As a socially responsible employer, Keolis is committed to the principle of equal opportunity in the workplace and recruitment process.

By focusing on skills-based recruitment and local partnerships to protect jobs, the Group recorded a 22% increase in the number of employees with disabilities within its workforce between 2018 and 2019.

Building on its commitment to cultivating inclusion in the workplace, Keolis continues to train its staff on accessibility to better serve customers with disabilities. For example, employees in Versailles are trained in sign language to assist hearing-impaired individuals and enhance their customer experience.

Accessible passenger information systems

Passenger information is an essential lever to enhancing travel for vulnerable people.

In addition to the ADM Mobility Assistant created by our subsidiary Kisio Digital, we have carried out several initiatives to integrate accessible information systems into our networks:

  • In Lyon, Aix en Provence, Lille, Rennes, Tours, Bordeaux, Caen or Paris (TPMR Pam 75 service), our partnership with Elioz offers deaf and hearing-impaired passengers the option to chat with agents for free, using their computer or their smartphone to dialogue in French sign language, French spoken language  or real-time transcriptions of spoken words.
  • In Wales, an app enables deaf and hearing-impaired travellers to interact with our agents in British sign language, via an interpreter over a video call (Interpreter Now)
  • In the summer of 2019, amid construction work impacting lines C and A of the Bordeaux tram, information about disruptions was made available in French sign language and subtitled on the network's website throughout the duration of the work.

Digital Mobility

Promoting accessible mobility also requires educational actions. In tandem with Bordeaux Métropole and Wimoov, we created a “mobility platform” with hotlines installed in the 28 municipalities of the metropole and run by mobility agents. Their mission is to help passengers (notably seniors) familiarise themselves with the network and introduce them to new mobility solutions adapted to their needs including ticketing and itinerary search solutions.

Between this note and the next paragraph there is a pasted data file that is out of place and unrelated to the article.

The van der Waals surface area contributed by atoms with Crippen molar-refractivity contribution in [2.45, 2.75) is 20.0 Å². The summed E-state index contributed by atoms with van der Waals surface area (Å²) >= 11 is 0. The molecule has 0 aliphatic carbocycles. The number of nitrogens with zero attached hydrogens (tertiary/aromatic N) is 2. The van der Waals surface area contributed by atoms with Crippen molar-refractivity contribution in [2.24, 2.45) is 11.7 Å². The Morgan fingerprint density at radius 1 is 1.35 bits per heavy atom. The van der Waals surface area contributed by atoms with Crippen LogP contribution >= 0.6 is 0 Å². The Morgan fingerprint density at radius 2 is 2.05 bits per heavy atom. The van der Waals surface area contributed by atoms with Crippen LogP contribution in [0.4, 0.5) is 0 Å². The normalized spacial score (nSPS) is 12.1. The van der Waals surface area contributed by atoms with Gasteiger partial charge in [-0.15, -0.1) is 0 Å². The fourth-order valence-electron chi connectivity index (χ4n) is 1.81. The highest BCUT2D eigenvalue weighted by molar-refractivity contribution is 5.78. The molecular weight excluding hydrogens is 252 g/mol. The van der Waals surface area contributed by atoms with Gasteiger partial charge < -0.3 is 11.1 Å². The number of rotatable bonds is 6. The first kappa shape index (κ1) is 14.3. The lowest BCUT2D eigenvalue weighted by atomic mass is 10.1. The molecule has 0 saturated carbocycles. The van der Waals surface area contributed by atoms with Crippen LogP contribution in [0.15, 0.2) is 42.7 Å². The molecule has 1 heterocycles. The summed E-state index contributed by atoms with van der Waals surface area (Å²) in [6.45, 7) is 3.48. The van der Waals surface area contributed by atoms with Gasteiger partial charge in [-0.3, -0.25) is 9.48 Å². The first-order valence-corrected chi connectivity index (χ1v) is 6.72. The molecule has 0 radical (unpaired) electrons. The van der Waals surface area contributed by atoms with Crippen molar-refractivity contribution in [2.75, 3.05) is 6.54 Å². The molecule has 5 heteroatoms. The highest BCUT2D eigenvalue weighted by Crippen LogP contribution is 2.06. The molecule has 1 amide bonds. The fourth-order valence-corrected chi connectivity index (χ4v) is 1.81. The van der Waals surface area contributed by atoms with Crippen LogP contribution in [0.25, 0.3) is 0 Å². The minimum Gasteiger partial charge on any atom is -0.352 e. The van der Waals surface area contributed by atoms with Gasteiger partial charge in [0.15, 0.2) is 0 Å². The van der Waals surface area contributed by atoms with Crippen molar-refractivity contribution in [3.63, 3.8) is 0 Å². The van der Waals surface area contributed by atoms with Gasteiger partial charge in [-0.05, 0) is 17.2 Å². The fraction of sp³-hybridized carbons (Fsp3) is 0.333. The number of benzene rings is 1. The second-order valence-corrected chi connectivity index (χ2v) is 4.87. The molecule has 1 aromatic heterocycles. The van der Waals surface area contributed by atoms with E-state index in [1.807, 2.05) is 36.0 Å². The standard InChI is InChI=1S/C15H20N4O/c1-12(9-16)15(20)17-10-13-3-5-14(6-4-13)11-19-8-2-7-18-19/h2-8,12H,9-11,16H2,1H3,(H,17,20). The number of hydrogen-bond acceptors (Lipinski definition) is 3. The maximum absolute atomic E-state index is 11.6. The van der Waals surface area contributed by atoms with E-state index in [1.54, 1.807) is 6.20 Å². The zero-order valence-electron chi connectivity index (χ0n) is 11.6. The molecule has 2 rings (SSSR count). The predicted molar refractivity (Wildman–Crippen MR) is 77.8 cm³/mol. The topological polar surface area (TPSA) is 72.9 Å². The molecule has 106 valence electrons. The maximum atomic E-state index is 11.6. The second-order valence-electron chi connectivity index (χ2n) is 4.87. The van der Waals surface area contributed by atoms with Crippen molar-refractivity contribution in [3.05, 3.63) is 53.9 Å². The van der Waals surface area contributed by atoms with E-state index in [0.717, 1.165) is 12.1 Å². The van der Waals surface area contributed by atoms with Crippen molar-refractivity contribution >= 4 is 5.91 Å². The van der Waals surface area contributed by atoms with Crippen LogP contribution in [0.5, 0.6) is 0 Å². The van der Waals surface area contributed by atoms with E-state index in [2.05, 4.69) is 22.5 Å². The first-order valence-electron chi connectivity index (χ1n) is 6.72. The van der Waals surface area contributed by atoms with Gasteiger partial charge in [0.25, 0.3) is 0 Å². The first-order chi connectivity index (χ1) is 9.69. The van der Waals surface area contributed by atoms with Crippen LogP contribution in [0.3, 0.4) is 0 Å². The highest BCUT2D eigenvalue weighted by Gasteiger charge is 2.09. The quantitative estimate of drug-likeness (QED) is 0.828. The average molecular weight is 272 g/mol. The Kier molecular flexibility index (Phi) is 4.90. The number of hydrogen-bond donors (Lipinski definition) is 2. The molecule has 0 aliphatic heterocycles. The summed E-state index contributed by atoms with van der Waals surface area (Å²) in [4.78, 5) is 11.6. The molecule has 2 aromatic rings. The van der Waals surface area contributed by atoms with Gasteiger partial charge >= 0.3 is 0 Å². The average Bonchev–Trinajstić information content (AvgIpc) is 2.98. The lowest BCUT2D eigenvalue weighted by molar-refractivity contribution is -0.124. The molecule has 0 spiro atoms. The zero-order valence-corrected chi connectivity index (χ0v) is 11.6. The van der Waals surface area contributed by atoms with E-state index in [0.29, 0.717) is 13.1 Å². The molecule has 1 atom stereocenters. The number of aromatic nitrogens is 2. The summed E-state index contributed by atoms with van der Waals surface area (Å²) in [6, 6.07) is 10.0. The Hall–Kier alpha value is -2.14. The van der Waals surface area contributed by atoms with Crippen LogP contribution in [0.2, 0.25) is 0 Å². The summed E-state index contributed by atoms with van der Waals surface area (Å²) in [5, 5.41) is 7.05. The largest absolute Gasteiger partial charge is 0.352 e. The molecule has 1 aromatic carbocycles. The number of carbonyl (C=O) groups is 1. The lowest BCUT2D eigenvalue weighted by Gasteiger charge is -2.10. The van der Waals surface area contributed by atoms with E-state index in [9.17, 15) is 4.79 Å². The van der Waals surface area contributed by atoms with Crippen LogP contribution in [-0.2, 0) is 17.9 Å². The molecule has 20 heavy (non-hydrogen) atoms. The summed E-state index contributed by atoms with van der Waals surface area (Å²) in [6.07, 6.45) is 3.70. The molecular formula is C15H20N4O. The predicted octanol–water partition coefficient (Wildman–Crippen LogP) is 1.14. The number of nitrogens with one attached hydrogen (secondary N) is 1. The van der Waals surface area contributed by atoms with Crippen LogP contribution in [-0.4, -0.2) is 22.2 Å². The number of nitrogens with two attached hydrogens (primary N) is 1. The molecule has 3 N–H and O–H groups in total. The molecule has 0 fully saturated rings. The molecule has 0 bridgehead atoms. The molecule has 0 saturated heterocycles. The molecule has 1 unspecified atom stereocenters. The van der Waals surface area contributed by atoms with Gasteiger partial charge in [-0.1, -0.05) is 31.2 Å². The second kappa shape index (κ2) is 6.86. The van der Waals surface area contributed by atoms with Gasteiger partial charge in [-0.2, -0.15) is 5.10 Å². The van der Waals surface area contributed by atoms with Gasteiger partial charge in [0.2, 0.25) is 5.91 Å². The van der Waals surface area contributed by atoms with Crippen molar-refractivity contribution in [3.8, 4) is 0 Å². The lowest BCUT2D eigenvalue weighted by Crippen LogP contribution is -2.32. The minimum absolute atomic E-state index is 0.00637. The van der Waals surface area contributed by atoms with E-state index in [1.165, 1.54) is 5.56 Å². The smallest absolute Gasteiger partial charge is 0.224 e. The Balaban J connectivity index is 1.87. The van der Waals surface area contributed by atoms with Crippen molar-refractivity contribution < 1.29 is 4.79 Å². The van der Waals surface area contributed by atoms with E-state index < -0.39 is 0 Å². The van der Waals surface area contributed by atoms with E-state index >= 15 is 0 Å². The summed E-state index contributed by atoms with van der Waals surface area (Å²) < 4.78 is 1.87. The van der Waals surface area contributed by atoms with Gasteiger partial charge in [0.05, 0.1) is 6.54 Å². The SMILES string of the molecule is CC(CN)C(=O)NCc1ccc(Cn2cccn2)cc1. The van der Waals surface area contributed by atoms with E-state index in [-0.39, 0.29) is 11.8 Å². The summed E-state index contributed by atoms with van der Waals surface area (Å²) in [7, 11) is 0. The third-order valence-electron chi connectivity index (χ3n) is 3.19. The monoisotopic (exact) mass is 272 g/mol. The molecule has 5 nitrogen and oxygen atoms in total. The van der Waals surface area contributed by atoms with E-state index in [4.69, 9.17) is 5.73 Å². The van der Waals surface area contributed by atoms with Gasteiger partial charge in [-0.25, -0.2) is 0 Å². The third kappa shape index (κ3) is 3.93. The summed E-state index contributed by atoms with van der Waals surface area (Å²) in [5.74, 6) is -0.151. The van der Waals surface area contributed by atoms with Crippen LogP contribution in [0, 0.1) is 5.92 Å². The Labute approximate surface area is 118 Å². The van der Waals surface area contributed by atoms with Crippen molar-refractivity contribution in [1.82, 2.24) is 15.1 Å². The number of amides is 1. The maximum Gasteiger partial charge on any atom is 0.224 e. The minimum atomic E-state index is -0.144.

80% of elderly passengers who have benefited from this service now travel more regularly and feel more comfortable in getting about.

Collaborations with actors providing services to people with disabilities

 To optimise the passenger experience of individuals in fragile situations, we work closely with disability organisations.

We have a partnership with the Handéo association that deploys the Cap’Handéo Mobility Services certification. This certification, which covers five types of disabilities (auditory, visual, motor, mental and psychological), enables French networks and transport for people with reduced mobility services to guarantee customers high quality and secure services throughout their journey. To date, three subsidiaries (Montargis, Caen - Twisto Access service, Lyon - Optiguide service) have been certified.

  • In Tours, we are working with associations such as the Valentin Huy Association to test and improve customer journeys in buses and trams.
  • In Caen, user workshops bringing together people with disabilities and our experts were created to enhance the accessibility features of the mobile application
  • In Paris, Pam 75 has published on its website a welcome and support booklet in an easy to read and understand format as part of a collaboration with the Dunkirk chapter of the Association des Papillons Blancs disability support group.